We sold 100 drill holes in 2014 for $205 million. There was no deposit officially, and there’s no resource, and that was purely selling speculation. In terms of Sombrero’s speculation, if we’re right and this is another Las Bambas, which is worth about $60 billion of gross metal value in the ground, what are we worth before we turn the first holes on a very obvious start to a very big system? Are we worth $200 million? Are we worth $500 million? The value proposition of where we’re at today, I would argue that we are quite cheap, just for Sombrero alone, which has been the main catalyst so far this year.

However, you will hear more about Committee Bay in the coming weeks, and I think at some point, we will consider splitting the company because it’s impossible to get value from both at the same time. So that we could actually, to even say that we’re considering the split, means we’ve achieved two flagships in one company, and we can benefit shareholders twice as much as they would any other company that’s not splitting for two flagships.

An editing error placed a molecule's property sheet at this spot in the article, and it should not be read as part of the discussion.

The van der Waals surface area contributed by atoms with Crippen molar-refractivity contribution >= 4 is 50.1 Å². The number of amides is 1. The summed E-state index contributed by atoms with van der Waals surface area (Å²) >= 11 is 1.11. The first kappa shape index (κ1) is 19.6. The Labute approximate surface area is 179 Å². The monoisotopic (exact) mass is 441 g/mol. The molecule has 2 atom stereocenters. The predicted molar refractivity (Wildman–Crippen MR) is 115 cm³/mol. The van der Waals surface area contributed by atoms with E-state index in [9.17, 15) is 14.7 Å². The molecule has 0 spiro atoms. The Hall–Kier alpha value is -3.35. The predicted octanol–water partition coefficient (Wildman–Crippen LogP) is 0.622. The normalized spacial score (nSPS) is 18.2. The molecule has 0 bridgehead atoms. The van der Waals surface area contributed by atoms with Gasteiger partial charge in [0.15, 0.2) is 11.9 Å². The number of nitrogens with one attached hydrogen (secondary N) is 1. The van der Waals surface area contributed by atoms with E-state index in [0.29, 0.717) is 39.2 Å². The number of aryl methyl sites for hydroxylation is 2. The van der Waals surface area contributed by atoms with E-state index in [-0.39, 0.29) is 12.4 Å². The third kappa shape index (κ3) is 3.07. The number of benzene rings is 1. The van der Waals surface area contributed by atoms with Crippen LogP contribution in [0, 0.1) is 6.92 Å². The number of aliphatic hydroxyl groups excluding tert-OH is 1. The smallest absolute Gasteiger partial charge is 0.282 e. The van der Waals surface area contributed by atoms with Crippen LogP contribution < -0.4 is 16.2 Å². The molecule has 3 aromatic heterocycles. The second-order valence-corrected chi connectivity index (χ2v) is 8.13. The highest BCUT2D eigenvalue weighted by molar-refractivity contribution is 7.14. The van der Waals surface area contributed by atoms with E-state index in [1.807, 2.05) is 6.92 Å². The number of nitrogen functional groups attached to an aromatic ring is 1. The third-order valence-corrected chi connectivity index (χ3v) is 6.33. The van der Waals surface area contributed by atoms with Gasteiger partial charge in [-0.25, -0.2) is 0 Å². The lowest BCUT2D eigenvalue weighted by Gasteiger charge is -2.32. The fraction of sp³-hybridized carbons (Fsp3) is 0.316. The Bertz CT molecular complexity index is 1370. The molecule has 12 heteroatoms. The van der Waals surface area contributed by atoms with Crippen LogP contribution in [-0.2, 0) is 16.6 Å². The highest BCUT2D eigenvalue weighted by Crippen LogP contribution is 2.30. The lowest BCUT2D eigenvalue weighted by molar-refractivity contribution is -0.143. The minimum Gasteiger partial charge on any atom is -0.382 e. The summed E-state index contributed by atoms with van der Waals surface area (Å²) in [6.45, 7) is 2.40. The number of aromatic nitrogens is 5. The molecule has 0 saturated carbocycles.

Bill: Ivan and the team at Auryn Resources is on a massive treasure hunt in the Arctic and in Peru as you can hear today in this interview. To learn more, go to aurynresources.com, and you can also find Auryn on Twitter for updates, and make sure you sign up for their email list at their website so you can get the results of the trenching and the upcoming drilling later this year. Ticker again is AUG in Toronto and New York. Ivan, I thank you for stopping by and I look forward to catching up with you later in the year.

Ivan: Thank you so much, Bill. Appreciate it.